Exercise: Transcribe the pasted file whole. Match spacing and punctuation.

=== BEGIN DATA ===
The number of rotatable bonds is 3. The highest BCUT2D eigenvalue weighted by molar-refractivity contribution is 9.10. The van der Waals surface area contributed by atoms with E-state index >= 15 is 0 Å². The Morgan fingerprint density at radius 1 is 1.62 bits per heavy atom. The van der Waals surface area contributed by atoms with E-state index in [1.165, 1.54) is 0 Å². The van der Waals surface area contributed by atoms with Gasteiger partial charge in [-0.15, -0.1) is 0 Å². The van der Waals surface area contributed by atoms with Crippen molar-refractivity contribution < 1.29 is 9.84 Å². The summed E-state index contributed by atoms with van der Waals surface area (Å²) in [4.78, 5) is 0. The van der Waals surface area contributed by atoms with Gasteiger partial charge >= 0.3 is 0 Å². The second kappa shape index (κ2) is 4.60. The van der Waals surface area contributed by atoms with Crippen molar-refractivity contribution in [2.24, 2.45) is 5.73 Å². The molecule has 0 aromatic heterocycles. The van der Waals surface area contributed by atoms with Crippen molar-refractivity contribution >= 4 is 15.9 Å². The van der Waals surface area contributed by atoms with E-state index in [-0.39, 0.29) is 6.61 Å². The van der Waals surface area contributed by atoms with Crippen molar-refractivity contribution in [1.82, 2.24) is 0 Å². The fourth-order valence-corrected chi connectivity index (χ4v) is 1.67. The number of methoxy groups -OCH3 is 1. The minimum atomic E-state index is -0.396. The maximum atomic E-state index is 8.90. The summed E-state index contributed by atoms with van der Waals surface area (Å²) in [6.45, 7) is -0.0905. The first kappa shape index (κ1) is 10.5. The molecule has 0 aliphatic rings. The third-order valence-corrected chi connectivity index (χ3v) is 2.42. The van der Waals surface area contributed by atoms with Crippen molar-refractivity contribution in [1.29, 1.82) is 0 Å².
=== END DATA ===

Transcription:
The number of rotatable bonds is 3. The highest BCUT2D eigenvalue weighted by molar-refractivity contribution is 9.10. The van der Waals surface area contributed by atoms with E-state index >= 15 is 0 Å². The Morgan fingerprint density at radius 1 is 1.62 bits per heavy atom. The van der Waals surface area contributed by atoms with E-state index in [1.165, 1.54) is 0 Å². The van der Waals surface area contributed by atoms with Gasteiger partial charge in [-0.15, -0.1) is 0 Å². The van der Waals surface area contributed by atoms with Crippen molar-refractivity contribution < 1.29 is 9.84 Å². The summed E-state index contributed by atoms with van der Waals surface area (Å²) in [4.78, 5) is 0. The van der Waals surface area contributed by atoms with Gasteiger partial charge >= 0.3 is 0 Å². The second kappa shape index (κ2) is 4.60. The van der Waals surface area contributed by atoms with Crippen molar-refractivity contribution in [2.24, 2.45) is 5.73 Å². The molecule has 0 aromatic heterocycles. The van der Waals surface area contributed by atoms with Crippen molar-refractivity contribution >= 4 is 15.9 Å². The van der Waals surface area contributed by atoms with E-state index in [-0.39, 0.29) is 6.61 Å². The van der Waals surface area contributed by atoms with Crippen molar-refractivity contribution in [1.82, 2.24) is 0 Å². The fourth-order valence-corrected chi connectivity index (χ4v) is 1.67. The number of methoxy groups -OCH3 is 1. The minimum atomic E-state index is -0.396. The maximum atomic E-state index is 8.90. The summed E-state index contributed by atoms with van der Waals surface area (Å²) in [6.45, 7) is -0.0905. The first kappa shape index (κ1) is 10.5. The molecule has 0 aliphatic rings. The third-order valence-corrected chi connectivity index (χ3v) is 2.42. The van der Waals surface area contributed by atoms with Crippen molar-refractivity contribution in [1.29, 1.82) is 0 Å².